During the next several years, the sight and sound of machines flying overhead in Central Virginia became more common. Howardsville residents on the James River marveled at their first airship sighting in 1918. Charlottesville Aerial Motor Corporation advanced plans for a flying field off Rio Road in 1920. Flyers from Lynchburg stopped over in Charlottesville to give rides and advertise their Curtiss Aeroplanes. One Saturday afternoon, local businessman W.P. Mertens dropped 1,000 advertising circulars from the sky over the city. In 1921, an airplane crashed on U.Va.’s Massie Field in front of 2,000 spectators attending a track and field meet. Amazingly, the two operators, gashed and shaken, survived.
Problems of a different sort occurred at Crozet in 1922 when only two paying customers showed up for an exhibition. A Daily Progress pundit described that day thusly:
“The air ship came to Crozet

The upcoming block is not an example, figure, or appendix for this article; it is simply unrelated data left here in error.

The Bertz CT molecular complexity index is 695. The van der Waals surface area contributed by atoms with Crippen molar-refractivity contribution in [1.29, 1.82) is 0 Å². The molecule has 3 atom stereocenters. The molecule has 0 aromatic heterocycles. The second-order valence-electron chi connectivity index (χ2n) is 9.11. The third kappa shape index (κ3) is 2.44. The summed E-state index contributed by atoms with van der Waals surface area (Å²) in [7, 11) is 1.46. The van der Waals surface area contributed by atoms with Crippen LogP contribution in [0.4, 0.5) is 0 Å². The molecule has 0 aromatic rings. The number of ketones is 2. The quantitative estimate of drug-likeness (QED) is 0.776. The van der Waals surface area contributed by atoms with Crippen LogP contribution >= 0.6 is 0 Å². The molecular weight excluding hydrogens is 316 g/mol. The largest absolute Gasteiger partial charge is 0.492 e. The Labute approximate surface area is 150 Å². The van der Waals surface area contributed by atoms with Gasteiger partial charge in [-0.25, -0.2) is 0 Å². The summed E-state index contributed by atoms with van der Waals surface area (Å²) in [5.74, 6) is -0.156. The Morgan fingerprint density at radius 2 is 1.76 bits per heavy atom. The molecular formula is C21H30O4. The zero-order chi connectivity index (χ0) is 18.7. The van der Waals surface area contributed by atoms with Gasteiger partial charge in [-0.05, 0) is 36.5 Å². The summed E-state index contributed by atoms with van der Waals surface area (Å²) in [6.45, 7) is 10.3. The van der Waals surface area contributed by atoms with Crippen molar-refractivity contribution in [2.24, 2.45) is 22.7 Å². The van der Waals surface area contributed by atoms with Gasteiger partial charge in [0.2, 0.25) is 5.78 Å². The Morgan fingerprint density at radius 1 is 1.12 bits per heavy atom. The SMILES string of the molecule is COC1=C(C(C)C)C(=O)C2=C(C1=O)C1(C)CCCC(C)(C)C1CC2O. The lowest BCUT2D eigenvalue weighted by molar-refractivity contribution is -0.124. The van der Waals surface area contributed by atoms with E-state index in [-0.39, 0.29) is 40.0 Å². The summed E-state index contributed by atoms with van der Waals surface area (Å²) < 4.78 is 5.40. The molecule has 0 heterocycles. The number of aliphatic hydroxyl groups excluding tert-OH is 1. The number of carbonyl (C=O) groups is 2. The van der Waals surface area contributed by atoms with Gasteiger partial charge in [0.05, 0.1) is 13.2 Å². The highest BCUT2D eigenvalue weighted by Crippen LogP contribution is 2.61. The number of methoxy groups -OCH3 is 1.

But didn’t get the “biz,”
With their dollar a minute
Bird flights o’er the town;
For tho’ we’d like to go up,
To where the sunshine is,
We’ll wait until the prices have come down.”
In June of ’29, Dixie Flying signed a contract for the construction of a 60×60’ steel hangar. Local contractors Failes & Burrage built a Spanish-style clubhouse. That centerpiece of the airfield included a large main floor meeting room for flight classes and social functions, a private dining room and kitchen, chart room, and restrooms. The basement contained dressing rooms and showers. A rooftop observation tower allowed an unobstructed view of the field’s three landing strips. Boxwoods adorned the grounds surrounding the clubhouse.
Dixie Flying’s vice-president Capt. Malcolm Robinson piloted the service’s first official passenger, Columbus C. Wells, owner of New Dominion Book Shop at Jarman’s Inc., on a nonstop hop to New York City on August 21. Within weeks, a decision was made to name the airport Wood Field in honor of WWI aviator Buck Wood.
At the close of 1929, Dixie Flying Service at Wood Field was numbered among the state’s 31 airports. Each of its three landing strips was in service; the clubhouse had an able manager; and its active Aviation Club had 50 members.
The airport officially was christened Wood Field on Memorial Day 1930. Charlottesville-Albemarle Post 74, American Legion, organized the event. Dignitaries participated alongside the Monticello Guard and VFW. Charlottesville’s Municipal Band performed, and a bronze tablet memorializing 1st Lt. R.H. “Buck” Wood Jr. was unveiled at the airport’s entrance by his sister, Mrs. Isabelle Wood Holt.